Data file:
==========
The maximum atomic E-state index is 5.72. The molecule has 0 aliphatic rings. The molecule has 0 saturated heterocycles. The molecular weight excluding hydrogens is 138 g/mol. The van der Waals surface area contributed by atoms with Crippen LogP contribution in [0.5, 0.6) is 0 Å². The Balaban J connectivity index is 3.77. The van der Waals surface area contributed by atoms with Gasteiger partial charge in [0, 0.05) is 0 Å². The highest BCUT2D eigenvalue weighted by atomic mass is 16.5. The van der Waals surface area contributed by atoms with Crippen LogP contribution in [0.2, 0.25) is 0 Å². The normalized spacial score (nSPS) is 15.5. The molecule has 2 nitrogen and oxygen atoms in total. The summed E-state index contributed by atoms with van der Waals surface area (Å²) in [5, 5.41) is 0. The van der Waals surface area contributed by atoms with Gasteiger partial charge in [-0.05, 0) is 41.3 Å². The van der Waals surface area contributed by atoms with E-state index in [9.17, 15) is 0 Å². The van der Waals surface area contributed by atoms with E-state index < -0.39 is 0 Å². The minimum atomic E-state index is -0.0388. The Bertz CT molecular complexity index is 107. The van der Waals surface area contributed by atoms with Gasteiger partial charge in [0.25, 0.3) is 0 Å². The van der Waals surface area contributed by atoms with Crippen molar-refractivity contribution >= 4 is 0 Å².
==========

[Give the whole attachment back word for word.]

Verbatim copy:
The maximum atomic E-state index is 5.72. The molecule has 0 aliphatic rings. The molecule has 0 saturated heterocycles. The molecular weight excluding hydrogens is 138 g/mol. The van der Waals surface area contributed by atoms with Crippen LogP contribution in [0.5, 0.6) is 0 Å². The Balaban J connectivity index is 3.77. The van der Waals surface area contributed by atoms with Gasteiger partial charge in [0, 0.05) is 0 Å². The highest BCUT2D eigenvalue weighted by atomic mass is 16.5. The van der Waals surface area contributed by atoms with Crippen LogP contribution in [0.2, 0.25) is 0 Å². The normalized spacial score (nSPS) is 15.5. The molecule has 2 nitrogen and oxygen atoms in total. The summed E-state index contributed by atoms with van der Waals surface area (Å²) in [5, 5.41) is 0. The van der Waals surface area contributed by atoms with Gasteiger partial charge in [-0.05, 0) is 41.3 Å². The van der Waals surface area contributed by atoms with E-state index in [9.17, 15) is 0 Å². The van der Waals surface area contributed by atoms with E-state index < -0.39 is 0 Å². The minimum atomic E-state index is -0.0388. The Bertz CT molecular complexity index is 107. The van der Waals surface area contributed by atoms with Gasteiger partial charge in [0.25, 0.3) is 0 Å². The van der Waals surface area contributed by atoms with Crippen molar-refractivity contribution >= 4 is 0 Å².